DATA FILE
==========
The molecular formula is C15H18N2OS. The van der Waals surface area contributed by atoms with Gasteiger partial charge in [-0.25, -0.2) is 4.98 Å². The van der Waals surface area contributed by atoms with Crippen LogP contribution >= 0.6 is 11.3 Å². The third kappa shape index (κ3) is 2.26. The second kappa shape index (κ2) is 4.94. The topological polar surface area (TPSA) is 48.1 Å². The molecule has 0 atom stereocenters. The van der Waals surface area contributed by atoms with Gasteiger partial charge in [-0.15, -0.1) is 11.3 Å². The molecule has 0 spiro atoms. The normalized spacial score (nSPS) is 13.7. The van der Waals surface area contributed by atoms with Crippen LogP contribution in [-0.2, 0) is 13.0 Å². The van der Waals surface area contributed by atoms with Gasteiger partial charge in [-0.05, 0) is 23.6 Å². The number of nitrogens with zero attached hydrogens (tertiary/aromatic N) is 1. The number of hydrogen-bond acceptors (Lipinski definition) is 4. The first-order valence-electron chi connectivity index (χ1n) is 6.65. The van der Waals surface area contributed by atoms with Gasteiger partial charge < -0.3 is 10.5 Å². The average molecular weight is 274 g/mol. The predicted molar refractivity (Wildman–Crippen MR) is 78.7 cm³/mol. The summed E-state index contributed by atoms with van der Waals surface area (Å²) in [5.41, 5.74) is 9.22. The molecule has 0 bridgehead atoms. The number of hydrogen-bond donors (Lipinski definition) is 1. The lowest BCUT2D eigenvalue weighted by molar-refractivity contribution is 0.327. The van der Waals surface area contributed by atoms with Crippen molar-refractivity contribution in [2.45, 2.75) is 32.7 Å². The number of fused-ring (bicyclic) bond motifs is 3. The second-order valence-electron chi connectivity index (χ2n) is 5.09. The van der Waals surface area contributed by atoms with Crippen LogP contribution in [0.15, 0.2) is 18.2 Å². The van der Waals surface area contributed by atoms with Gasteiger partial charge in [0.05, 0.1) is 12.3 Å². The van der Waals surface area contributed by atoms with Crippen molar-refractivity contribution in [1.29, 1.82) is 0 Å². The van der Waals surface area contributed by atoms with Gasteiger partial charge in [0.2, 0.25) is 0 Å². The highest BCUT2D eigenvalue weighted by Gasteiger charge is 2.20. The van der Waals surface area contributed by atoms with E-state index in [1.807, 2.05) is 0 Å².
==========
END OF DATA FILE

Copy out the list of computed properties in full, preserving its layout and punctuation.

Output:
The molecular formula is C15H18N2OS. The van der Waals surface area contributed by atoms with Gasteiger partial charge in [-0.25, -0.2) is 4.98 Å². The van der Waals surface area contributed by atoms with Crippen LogP contribution >= 0.6 is 11.3 Å². The third kappa shape index (κ3) is 2.26. The second kappa shape index (κ2) is 4.94. The topological polar surface area (TPSA) is 48.1 Å². The molecule has 0 atom stereocenters. The van der Waals surface area contributed by atoms with Gasteiger partial charge in [-0.15, -0.1) is 11.3 Å². The molecule has 0 spiro atoms. The normalized spacial score (nSPS) is 13.7. The van der Waals surface area contributed by atoms with Crippen LogP contribution in [-0.2, 0) is 13.0 Å². The van der Waals surface area contributed by atoms with Gasteiger partial charge in [-0.05, 0) is 23.6 Å². The number of nitrogens with zero attached hydrogens (tertiary/aromatic N) is 1. The number of hydrogen-bond acceptors (Lipinski definition) is 4. The first-order valence-electron chi connectivity index (χ1n) is 6.65. The van der Waals surface area contributed by atoms with Gasteiger partial charge < -0.3 is 10.5 Å². The average molecular weight is 274 g/mol. The predicted molar refractivity (Wildman–Crippen MR) is 78.7 cm³/mol. The summed E-state index contributed by atoms with van der Waals surface area (Å²) in [5.41, 5.74) is 9.22. The molecule has 0 bridgehead atoms. The number of hydrogen-bond donors (Lipinski definition) is 1. The lowest BCUT2D eigenvalue weighted by molar-refractivity contribution is 0.327. The van der Waals surface area contributed by atoms with Crippen molar-refractivity contribution in [2.45, 2.75) is 32.7 Å². The number of fused-ring (bicyclic) bond motifs is 3. The second-order valence-electron chi connectivity index (χ2n) is 5.09. The van der Waals surface area contributed by atoms with Crippen LogP contribution in [0.15, 0.2) is 18.2 Å². The van der Waals surface area contributed by atoms with Gasteiger partial charge in [0.05, 0.1) is 12.3 Å². The van der Waals surface area contributed by atoms with Crippen molar-refractivity contribution in [1.29, 1.82) is 0 Å². The van der Waals surface area contributed by atoms with Gasteiger partial charge in [0.2, 0.25) is 0 Å². The highest BCUT2D eigenvalue weighted by Gasteiger charge is 2.20. The van der Waals surface area contributed by atoms with E-state index in [1.807, 2.05) is 0 Å².